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Title: Hydrothermal pretreatment of coal

Abstract

We have examined changes in Argonne Premium samples of Wyodak coal following 30 min treatment in liquid water at autogenous pressures at 150{degrees}, 250{degrees}, and 350{degrees}C. In most runs the coal was initially dried at 60{degrees}C/1 torr/20 hr. The changes were monitored by pyrolysis field ionization mass spectrometry (py-FIMS) operating at 2.5{degrees}C/min from ambient to 500{degrees}C. We recorded the volatility patterns of the coal tars evolved over that temperature range, and in all cases the tar yields were 25%--30% of the starting coal on mass basis. There was essentially no change after the 150{degrees}C treatment. Small increases in volatility were seen following the 250{degrees}C treatment, but major effects were seen in the 350{degrees} work. The tar quantity remained unchanged; however, the volatility increased so the temperature of half volatility for the as-received coal of 400{degrees}C was reduced to 340{degrees}C. Control runs with no water showed some thermal effect, but the net effect from the presence of liquid water was clearly evident. The composition was unchanged after the 150{degrees} and 250{degrees}C treatments, but the 350{degrees} treatment brought about a 30% loss of oxygen. The change corresponded to loss of the elements of water, although loss of OH'' seemed to fit themore » analysis data somewhat better. The water loss takes place both in the presence and in the absence of added water, but it is noteworthy that the loss in the hydrothermal runs occurs at p(H{sub 2}O) = 160 atm. We conclude that the process must involve the dehydration solely of chemically bound elements of water, the dehydration of catechol is a specific, likely candidate.« less

Authors:
Publication Date:
Research Org.:
SRI International, Menlo Park, CA (United States)
Sponsoring Org.:
USDOE; USDOE, Washington, DC (United States)
OSTI Identifier:
6013254
Report Number(s):
DOE/PC/89880-T3
ON: DE92007743
DOE Contract Number:  
AC22-89PC89880
Resource Type:
Technical Report
Country of Publication:
United States
Language:
English
Subject:
01 COAL, LIGNITE, AND PEAT; COAL; HYDROTHERMAL ALTERATION; COAL TAR; DEHYDRATION; MASS SPECTROSCOPY; PROGRESS REPORT; PYROLYSIS; VOLATILE MATTER; WATER REMOVAL; CARBONACEOUS MATERIALS; CHEMICAL REACTIONS; DECOMPOSITION; DOCUMENT TYPES; ENERGY SOURCES; FOSSIL FUELS; FUELS; MATERIALS; MATTER; ORGANIC COMPOUNDS; OTHER ORGANIC COMPOUNDS; REMOVAL; SPECTROSCOPY; TAR; THERMOCHEMICAL PROCESSES; 010300* - Coal, Lignite, & Peat- Preparation- (1987-); 010600 - Coal, Lignite, & Peat- Properties & Composition

Citation Formats

Ross, D.S.. Hydrothermal pretreatment of coal. United States: N. p., 1989. Web. doi:10.2172/6013254.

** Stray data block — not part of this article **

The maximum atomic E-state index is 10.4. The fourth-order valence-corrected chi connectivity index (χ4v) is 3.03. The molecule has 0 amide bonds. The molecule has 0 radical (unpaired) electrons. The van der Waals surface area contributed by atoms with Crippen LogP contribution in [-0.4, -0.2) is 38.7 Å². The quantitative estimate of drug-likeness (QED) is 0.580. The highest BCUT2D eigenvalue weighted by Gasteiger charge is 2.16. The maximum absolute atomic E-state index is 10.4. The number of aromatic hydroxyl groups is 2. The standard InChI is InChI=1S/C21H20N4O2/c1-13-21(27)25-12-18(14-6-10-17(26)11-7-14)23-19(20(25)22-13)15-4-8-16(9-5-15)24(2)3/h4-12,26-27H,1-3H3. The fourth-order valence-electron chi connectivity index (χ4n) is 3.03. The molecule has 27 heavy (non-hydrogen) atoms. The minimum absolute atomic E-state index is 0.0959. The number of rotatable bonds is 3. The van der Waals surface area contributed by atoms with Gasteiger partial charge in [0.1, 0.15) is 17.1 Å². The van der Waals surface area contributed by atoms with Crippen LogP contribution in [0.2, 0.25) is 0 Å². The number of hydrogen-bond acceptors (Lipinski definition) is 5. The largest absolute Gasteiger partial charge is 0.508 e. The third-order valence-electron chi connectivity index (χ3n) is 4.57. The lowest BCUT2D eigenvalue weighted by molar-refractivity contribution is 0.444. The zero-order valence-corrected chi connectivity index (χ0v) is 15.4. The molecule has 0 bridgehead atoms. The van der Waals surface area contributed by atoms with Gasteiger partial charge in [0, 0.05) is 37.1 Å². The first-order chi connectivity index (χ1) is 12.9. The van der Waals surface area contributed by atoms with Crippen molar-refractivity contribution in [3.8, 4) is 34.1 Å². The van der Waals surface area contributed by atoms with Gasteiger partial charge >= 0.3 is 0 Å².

Ross, D.S.. Hydrothermal pretreatment of coal. United States. doi:10.2172/6013254.
Ross, D.S.. Thu . "Hydrothermal pretreatment of coal". United States. doi:10.2172/6013254. https://www.osti.gov/servlets/purl/6013254.
@article{osti_6013254,
title = {Hydrothermal pretreatment of coal},
author = {Ross, D.S.},
abstractNote = {We have examined changes in Argonne Premium samples of Wyodak coal following 30 min treatment in liquid water at autogenous pressures at 150{degrees}, 250{degrees}, and 350{degrees}C. In most runs the coal was initially dried at 60{degrees}C/1 torr/20 hr. The changes were monitored by pyrolysis field ionization mass spectrometry (py-FIMS) operating at 2.5{degrees}C/min from ambient to 500{degrees}C. We recorded the volatility patterns of the coal tars evolved over that temperature range, and in all cases the tar yields were 25%--30% of the starting coal on mass basis. There was essentially no change after the 150{degrees}C treatment. Small increases in volatility were seen following the 250{degrees}C treatment, but major effects were seen in the 350{degrees} work. The tar quantity remained unchanged; however, the volatility increased so the temperature of half volatility for the as-received coal of 400{degrees}C was reduced to 340{degrees}C. Control runs with no water showed some thermal effect, but the net effect from the presence of liquid water was clearly evident. The composition was unchanged after the 150{degrees} and 250{degrees}C treatments, but the 350{degrees} treatment brought about a 30% loss of oxygen. The change corresponded to loss of the elements of water, although loss of OH'' seemed to fit the analysis data somewhat better. The water loss takes place both in the presence and in the absence of added water, but it is noteworthy that the loss in the hydrothermal runs occurs at p(H{sub 2}O) = 160 atm. We conclude that the process must involve the dehydration solely of chemically bound elements of water, the dehydration of catechol is a specific, likely candidate.},
doi = {10.2172/6013254},
journal = {},
number = ,
volume = ,
place = {United States},
year = {1989},
month = {12}
}